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Low carbon & sustainable: defending Decent Homes

FrankandBrown director Andrew Brown looks at the Government’s Decent Homes strategy.

In the past two weeks there has been a flurry of activity about housing; kicked off by criticism of Decent Homes and overall Government performance on housing. Labour was given a ticking off for missing its targets and there was a rush to put the boot in.

I think that’s harsh. Whilst Labour is a bit of a sitting duck its overall housing performance has been good and Decent Homes especially is something the Government and indeed, construction can be proud of.

Let’s look at some statistics (and these are taken from 24housing) and comment from people who might know more than the average pundit.

Decent Homes has seen an investment of £40billion into rejuvenating 95% of around two million council/social homes in a very poor state of repair. These were homes inherited from the Conservative Government: Decent Homes has significantly improved the living standards for many people in these flats and houses.

As important, the construction industry delivered much of the improvement and refurbishment work in partnership not just with its Housing Association and Council clients, but also with the communities affected.

There are countless examples where projects involved local labour, helped set up apprentice schemes and engaged with community needs regarding crime, youth issues and unemployment.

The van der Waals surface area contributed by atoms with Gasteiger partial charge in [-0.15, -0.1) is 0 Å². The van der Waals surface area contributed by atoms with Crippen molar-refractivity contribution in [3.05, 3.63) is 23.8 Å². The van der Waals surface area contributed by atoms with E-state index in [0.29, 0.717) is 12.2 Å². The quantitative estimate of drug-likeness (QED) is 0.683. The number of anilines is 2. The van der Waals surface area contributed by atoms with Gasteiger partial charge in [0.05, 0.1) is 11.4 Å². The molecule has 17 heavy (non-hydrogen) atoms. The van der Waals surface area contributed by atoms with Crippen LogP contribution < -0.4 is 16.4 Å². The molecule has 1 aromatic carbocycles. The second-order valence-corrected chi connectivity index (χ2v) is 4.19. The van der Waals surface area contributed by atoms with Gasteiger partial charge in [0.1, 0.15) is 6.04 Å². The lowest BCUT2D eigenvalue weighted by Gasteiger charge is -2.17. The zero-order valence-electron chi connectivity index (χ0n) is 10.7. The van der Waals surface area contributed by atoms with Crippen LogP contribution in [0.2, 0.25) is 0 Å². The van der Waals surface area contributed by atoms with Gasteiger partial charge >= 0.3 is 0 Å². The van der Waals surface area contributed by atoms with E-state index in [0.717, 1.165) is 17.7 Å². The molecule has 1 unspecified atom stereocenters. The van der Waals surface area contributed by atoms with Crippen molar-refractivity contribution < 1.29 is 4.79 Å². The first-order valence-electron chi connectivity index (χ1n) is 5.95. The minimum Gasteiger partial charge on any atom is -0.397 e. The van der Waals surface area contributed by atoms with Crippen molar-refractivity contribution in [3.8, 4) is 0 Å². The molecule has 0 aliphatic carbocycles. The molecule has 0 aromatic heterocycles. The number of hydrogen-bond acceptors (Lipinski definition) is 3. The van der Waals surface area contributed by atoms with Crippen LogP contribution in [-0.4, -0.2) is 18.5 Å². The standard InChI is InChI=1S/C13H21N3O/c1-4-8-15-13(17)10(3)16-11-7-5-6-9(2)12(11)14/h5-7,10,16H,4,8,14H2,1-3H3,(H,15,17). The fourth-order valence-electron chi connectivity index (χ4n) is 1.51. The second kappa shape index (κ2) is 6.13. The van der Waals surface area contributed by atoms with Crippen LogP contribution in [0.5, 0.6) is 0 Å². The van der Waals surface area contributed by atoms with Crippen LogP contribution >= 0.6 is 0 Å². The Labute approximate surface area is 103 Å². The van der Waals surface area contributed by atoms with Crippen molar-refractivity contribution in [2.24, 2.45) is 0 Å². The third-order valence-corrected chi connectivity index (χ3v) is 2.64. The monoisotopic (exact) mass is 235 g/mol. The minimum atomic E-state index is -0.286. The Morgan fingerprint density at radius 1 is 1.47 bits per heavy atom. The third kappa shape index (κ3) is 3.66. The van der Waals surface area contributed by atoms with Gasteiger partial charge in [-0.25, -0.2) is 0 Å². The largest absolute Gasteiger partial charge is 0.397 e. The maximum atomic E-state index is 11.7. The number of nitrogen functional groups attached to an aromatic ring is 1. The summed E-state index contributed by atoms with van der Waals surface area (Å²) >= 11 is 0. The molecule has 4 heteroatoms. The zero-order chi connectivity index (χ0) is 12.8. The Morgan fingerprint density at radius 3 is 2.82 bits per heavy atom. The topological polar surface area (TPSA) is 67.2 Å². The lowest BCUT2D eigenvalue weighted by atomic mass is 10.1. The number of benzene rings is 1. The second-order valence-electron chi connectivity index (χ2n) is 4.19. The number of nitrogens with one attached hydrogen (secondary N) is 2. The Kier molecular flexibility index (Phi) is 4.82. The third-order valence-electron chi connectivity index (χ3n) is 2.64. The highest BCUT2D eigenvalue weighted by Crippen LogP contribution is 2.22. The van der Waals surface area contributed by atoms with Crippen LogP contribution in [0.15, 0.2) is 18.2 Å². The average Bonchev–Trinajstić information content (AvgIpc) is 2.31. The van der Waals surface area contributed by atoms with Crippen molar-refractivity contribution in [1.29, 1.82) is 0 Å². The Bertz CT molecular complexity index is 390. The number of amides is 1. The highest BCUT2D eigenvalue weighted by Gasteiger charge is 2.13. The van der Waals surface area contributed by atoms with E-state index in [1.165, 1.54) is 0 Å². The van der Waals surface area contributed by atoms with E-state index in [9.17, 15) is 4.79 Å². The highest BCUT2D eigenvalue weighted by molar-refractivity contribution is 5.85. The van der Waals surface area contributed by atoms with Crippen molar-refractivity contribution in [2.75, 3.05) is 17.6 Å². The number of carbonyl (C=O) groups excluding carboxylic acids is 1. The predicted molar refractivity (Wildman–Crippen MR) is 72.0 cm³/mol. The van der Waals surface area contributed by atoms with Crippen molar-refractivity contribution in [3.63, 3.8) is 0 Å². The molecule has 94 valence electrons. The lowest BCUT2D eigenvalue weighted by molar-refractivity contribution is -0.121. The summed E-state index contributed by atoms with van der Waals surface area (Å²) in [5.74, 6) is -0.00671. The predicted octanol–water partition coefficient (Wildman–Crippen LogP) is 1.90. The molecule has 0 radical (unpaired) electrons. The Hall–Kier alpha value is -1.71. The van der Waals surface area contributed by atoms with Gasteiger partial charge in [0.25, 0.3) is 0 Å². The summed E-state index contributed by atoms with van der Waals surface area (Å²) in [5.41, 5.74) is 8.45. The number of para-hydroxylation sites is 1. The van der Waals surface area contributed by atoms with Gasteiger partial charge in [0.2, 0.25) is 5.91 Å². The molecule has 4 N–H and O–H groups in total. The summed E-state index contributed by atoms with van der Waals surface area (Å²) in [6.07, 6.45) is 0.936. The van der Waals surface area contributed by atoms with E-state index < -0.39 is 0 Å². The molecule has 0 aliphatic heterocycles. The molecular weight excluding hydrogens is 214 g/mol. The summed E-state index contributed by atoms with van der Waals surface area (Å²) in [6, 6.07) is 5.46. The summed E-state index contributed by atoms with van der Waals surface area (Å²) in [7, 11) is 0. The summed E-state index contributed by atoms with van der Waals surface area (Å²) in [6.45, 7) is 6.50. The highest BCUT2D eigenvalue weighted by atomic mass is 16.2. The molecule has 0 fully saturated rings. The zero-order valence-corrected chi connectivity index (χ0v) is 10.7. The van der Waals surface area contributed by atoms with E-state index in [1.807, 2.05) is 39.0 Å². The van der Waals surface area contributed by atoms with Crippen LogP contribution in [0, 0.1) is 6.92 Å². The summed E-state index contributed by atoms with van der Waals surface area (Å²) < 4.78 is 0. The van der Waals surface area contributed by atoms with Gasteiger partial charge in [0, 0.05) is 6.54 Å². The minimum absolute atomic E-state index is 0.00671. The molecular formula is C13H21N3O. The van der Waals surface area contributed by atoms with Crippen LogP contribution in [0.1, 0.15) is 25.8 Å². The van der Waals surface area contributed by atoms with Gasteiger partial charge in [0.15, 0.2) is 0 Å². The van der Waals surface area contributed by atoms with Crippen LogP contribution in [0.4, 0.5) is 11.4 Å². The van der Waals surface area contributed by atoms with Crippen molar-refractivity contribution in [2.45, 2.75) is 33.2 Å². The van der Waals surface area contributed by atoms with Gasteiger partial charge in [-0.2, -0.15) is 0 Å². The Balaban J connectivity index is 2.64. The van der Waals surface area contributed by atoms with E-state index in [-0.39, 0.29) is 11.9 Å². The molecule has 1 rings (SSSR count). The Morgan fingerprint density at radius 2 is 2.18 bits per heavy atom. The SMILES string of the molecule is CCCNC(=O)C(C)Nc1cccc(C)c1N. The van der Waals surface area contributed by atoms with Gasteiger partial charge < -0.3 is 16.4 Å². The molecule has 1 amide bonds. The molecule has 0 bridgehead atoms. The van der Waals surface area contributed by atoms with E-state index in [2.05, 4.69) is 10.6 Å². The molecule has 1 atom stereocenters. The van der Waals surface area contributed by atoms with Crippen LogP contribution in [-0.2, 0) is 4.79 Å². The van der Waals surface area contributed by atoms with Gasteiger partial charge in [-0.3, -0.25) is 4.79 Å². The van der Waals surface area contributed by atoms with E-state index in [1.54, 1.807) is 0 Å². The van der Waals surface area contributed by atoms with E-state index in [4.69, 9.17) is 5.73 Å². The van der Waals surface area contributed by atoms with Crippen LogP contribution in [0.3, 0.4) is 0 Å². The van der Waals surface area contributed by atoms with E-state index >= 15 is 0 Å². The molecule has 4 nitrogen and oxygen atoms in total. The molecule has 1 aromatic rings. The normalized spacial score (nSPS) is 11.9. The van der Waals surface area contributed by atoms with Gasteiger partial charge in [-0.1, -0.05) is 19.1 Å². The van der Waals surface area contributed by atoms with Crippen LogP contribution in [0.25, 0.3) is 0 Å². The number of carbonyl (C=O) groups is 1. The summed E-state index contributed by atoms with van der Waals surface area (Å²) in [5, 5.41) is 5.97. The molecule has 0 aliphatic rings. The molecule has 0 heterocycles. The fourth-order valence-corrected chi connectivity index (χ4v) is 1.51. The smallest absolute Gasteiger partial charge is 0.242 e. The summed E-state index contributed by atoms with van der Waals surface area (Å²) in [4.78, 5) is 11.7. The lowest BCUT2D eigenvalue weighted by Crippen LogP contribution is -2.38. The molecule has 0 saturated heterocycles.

It is true that the Government missed its target, but it was always a big hurdle and to fall short should not mean that the programme itself is a failure. Since 1997 Labour has put housing on the political agenda; now everyone is playing the game (neatly summarised by Property News Hound). Labour might not have done everything the way everyone wants, but do you think the Conservatives have all the answers?

The industry needs to lobby hard to make sure Decent Homes and reforms like it do not fall by the way side. Grant Shapps has ideas, but are they coordinated? For example, when housing really picks up how sustainable will the designs and construction process be? And will we see the like of Decent Homes ever again?


About Guest Blogger - Andrew Brown

Andrew Brown is director of Frank & Brown communications agency

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